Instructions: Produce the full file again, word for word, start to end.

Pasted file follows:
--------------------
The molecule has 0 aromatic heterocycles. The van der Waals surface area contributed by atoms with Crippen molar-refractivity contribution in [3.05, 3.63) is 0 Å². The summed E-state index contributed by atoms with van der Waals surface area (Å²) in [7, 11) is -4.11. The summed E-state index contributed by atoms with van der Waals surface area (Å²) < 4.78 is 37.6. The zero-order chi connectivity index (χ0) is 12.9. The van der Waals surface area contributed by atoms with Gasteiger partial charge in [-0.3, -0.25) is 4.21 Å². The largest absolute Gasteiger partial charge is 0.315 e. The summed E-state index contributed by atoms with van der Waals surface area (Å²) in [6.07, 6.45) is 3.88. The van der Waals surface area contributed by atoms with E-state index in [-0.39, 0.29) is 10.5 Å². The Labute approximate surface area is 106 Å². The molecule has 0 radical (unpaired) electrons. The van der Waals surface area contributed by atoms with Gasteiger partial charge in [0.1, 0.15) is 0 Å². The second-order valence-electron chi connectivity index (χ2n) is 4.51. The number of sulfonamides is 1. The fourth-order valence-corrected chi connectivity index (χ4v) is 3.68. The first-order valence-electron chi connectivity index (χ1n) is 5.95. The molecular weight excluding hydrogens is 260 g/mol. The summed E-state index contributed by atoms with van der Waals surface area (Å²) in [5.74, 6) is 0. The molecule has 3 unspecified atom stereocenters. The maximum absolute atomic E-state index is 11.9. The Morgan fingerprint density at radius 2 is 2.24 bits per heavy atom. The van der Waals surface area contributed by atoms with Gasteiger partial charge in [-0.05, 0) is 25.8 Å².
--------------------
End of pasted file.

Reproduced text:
The molecule has 0 aromatic heterocycles. The van der Waals surface area contributed by atoms with Crippen molar-refractivity contribution in [3.05, 3.63) is 0 Å². The summed E-state index contributed by atoms with van der Waals surface area (Å²) in [7, 11) is -4.11. The summed E-state index contributed by atoms with van der Waals surface area (Å²) < 4.78 is 37.6. The zero-order chi connectivity index (χ0) is 12.9. The van der Waals surface area contributed by atoms with Gasteiger partial charge in [-0.3, -0.25) is 4.21 Å². The largest absolute Gasteiger partial charge is 0.315 e. The summed E-state index contributed by atoms with van der Waals surface area (Å²) in [6.07, 6.45) is 3.88. The van der Waals surface area contributed by atoms with E-state index in [-0.39, 0.29) is 10.5 Å². The Labute approximate surface area is 106 Å². The molecule has 0 radical (unpaired) electrons. The van der Waals surface area contributed by atoms with Gasteiger partial charge in [0.1, 0.15) is 0 Å². The second-order valence-electron chi connectivity index (χ2n) is 4.51. The number of sulfonamides is 1. The fourth-order valence-corrected chi connectivity index (χ4v) is 3.68. The first-order valence-electron chi connectivity index (χ1n) is 5.95. The molecular weight excluding hydrogens is 260 g/mol. The summed E-state index contributed by atoms with van der Waals surface area (Å²) in [5.74, 6) is 0. The molecule has 3 unspecified atom stereocenters. The maximum absolute atomic E-state index is 11.9. The Morgan fingerprint density at radius 2 is 2.24 bits per heavy atom. The van der Waals surface area contributed by atoms with Gasteiger partial charge in [-0.05, 0) is 25.8 Å².